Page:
Remember that moment in The Shawshank Redemption when Andy Dufresne finally escapes from prison? He is standing in the rain with his arms outstretched, breathing in the fresh air of freedom after tunneling through several miles of shit. That is exactly how I feel right now after finishing Seldon Edwards’ The Lost Prince. At almost 500 pages in length, I just dragged myself through a sewer pipe full of literary feces, and now that it is finally over, I can try to pick up the pieces and move on with my life.
I can’t escape the feeling that I missed some vital plot element that would explain the purpose of this novel. The protagonist, Eleanor, leaves her Boston home after college to spend some time in Vienna in the late 1800s. There, she meets and falls in love with an alleged time traveler who gives her a journal that systematically reveals tasks that Eleanor must complete throughout her lifetime in order to secure future events. The time traveler dies in some tragic accident, and Eleanor immediately sets to work on her to-do list. Her tasks include returning to Boston to marry Frank Burden, having some kids, cheating with a guy named Arnold and having his son (who is destined for greatness), setting up a fund, making lots of money, etc., etc.
The entirety of the novel discusses Eleanor’s pursuit of these tasks, punctuated by long, meandering asides and some bizarre cameos by Sigmund Freud and Carl Jung. As no one seriously questions Eleanor’s sanity, I have no idea why these men have even been tossed into the mix. In fact, the entire plot seems pointless – if Eleanor meets the time traveler in the first place, obviously everything works out like it should and no one should have to follow specific directions to alter the future. Moreover, this book could have easily been half the length if Edwards had no recounted every single letter that Arnold wrote home, which is only one example out of the countless instances in which Edwards dwells on irrelevant details in an already convoluted novel.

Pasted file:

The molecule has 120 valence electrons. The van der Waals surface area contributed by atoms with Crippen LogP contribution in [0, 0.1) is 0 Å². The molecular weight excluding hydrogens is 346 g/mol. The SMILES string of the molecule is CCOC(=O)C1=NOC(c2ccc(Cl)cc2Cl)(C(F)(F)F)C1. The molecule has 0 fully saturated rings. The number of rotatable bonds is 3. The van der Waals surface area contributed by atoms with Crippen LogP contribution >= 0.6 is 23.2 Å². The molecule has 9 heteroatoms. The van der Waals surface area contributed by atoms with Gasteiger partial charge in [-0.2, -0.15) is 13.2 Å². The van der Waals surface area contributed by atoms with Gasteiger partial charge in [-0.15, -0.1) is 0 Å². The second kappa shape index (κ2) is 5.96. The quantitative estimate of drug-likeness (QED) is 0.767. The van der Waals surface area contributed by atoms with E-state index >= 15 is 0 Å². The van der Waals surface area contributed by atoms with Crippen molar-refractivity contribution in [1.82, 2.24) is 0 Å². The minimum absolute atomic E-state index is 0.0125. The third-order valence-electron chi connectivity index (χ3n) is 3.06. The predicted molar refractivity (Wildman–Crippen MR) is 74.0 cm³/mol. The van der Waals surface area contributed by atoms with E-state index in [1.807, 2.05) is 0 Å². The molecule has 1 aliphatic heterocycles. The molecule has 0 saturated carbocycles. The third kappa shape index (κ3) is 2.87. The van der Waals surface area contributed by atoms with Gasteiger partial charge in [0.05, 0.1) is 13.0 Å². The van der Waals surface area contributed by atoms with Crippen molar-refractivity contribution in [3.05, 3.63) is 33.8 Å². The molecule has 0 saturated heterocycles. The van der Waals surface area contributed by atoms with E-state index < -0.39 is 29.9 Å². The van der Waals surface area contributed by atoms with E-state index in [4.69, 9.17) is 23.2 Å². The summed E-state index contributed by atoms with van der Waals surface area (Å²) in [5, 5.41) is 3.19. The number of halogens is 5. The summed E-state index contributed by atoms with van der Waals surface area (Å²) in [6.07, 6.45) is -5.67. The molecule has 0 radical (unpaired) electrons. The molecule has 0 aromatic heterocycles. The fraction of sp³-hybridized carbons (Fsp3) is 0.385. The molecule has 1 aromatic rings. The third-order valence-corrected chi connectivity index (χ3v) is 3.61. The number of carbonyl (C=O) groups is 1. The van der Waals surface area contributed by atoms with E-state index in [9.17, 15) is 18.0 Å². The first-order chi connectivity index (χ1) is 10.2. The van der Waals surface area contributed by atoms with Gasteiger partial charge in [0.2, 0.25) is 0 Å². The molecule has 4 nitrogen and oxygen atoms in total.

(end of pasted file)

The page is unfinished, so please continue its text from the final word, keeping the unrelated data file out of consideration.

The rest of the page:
I actually listened to The Lost Prince as an audiobook. I’m not saying that this is the sole cause of my trauma, but the narrator definitely played a vital role in this travesty. Angela Brazil – if you are by some miracle reading this, please take the following into consideration: there is no need to annunciate every syllable – you are not speaking to a room full of preschoolers. Furthermore, your attempted Austrian accent consistently came across as an unfortunate impersonation of the terminator; although this was initially humorous, enduring 18 hours of an overly-annunciating Schwarzenegger could rival Chinese water torture.